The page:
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New England Indian History|
New England Indian History
In Arcadia was the Tarrentine family
In Nova Scotia was the MicMac
In New Brunswick was the Etchimin
In Maine and New Hampshire was the Abnaki.
All of these were the descendants of the first migration from Asia into North America.
New England was inhabited by approximately 50,000 Indians when Columbus made his voyage in 1492. Two nations, the Algoquin and Iroquios had divided the land. They spoke different languages and had developed seperate customs and forms of government. A perpetual hostility prevailed between Iroquois and Algoquin.
At least 2000 years ago, the Algoquin nation had spread south from Labrador to occupy the entire coastal country as far as Massachusetts. The nation divided into families or clans.
The Iroquois nation in Massachusetts was called Sokoquis, and in southern New England lived the Mohigan family.
Families separated into tribes; each claimed its own hunting ground where they built villages, usually near a lake or waterfall where fish were easily caught.
In Maine the tribes were called Kennebecks, Penobscots, Namariscogins, and Nowidgewanocks, or Sacos, each living in a river valley that has derived its name from its tribal owners.
There were twelve tribes in New Hampshire: Coos, Pemigewassets, Pequakets, Ossipees, Winnipesaukees, Penacooks, Amoskeags, Squamscotts, Piscataquas, Nashuas,Souhegans, and Contoocooks.
Massachusetts and Pawtuckets, Wampanoags, Patuxets-and further south were the Pequots and Mohigans.
Vermont was a battle ground between the Abnaki of New Hampshire and the Iroquois of New York, with the Mohawks the most warlike tribe, and the Adirondacks, to the north nearer the mountains that bear their name.
In central New York, the Finger Lakes are perpetuating the names of other tribes and this same region is rich in names and rivers of cities that bear Iroquois memorials.
Every tribe was jealous of its neighbors with good reason. Game was a staple food that necessitated wise hunting or conservation. The braves were fighting for their very existence when they defended the boundaries of their hunting grounds from invasion.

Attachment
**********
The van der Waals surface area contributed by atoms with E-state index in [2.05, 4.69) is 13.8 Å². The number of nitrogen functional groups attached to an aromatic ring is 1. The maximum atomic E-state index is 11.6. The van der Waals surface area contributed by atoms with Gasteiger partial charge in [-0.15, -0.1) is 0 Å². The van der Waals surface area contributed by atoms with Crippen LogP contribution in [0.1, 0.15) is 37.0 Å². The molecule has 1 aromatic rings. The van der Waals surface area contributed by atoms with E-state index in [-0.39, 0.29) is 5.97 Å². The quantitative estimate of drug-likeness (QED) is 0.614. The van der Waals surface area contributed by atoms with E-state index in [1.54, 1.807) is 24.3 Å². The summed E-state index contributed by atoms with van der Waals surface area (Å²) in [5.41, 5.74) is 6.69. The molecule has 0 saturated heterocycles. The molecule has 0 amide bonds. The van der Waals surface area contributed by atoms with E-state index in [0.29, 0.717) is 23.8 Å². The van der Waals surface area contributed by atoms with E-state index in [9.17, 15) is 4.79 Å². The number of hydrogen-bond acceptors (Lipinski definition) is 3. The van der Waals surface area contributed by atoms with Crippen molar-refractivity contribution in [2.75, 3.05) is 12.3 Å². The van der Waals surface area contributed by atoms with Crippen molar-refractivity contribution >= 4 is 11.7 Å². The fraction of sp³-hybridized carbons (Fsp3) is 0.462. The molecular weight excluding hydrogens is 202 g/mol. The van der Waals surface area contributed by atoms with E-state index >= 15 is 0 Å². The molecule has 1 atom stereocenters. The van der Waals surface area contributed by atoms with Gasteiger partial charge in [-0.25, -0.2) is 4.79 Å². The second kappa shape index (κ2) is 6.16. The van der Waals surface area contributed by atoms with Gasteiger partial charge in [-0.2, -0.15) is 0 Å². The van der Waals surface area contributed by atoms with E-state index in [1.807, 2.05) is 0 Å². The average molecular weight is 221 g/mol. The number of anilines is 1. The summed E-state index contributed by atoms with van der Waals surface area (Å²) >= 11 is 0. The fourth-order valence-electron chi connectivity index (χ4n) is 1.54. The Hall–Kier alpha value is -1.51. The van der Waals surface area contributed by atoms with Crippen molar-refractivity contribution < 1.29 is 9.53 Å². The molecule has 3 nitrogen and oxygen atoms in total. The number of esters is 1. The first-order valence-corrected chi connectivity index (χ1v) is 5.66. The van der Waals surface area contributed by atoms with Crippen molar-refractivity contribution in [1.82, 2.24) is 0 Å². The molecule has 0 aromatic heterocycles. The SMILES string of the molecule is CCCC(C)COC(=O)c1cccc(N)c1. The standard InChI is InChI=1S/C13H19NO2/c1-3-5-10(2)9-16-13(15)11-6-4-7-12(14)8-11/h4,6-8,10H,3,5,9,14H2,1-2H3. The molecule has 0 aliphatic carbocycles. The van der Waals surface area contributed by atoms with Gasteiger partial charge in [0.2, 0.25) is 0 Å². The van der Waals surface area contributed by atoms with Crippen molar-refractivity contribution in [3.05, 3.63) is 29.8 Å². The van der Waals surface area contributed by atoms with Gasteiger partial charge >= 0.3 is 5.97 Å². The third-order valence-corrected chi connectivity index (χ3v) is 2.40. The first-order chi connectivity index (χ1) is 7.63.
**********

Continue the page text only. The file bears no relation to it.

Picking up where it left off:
English settlers estimated that New England was inhabited by approximately 50,000 Indians, but New Hampshire probably did not have over 5,000 Red-men and its forests provided forage for deer, bear, moose, beaver, otter, foxes, and smaller game. Wild fowl flew around the shores of the scores of lakes and the brooks were flashing with rainbow and speckled trout.
Every spring salmon and shad came from the sea, rushing up the rivers to spawn in fresh water. The silver shad sought Lake Winnipesaukee where a beautiful shrub bloomed in sheets of pink and white petals that the English named "shad bush" because it foretold by its opening blossoms when to expect the run of shad. Then the Indians from many tribes gathered to fish in peace, and the squaws stood on the stone weirs and tossed shad to the shore with their hands. They dried the fish in the warm sunshine for the winter ahead.
The salmon filled the rivers. A story is told that these fish crowded in such numbers at the falls of the Saco River that the Indians walked across the stream on the backs of the fish-hence the name Salmon Falls in Berwick, Maine. Up the streams and into the lakes rushed the salmon, and there and in deep pools of the rivers they spent the summer. The fish swam back to the sea in the fall.
When the mills polluted the rivers in the nineteenth century no more fish came from the ocean. Fortunately, however in the lakes at the headwaters of the Connecticut Rivers, and in a few other lakes of the so-called "land-locked" descendants of this funny tribe are still caught, and shad live the year around in Squam Lakes and Winnipesaukee.
Indians of New Hampshire
Eva A. Speare copyright 1965
Historic Indian Trails of New Hampshire
Chester B. Price copyright 1967
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Published on: 2004-10-04 (1863 reads)[ Go Back ]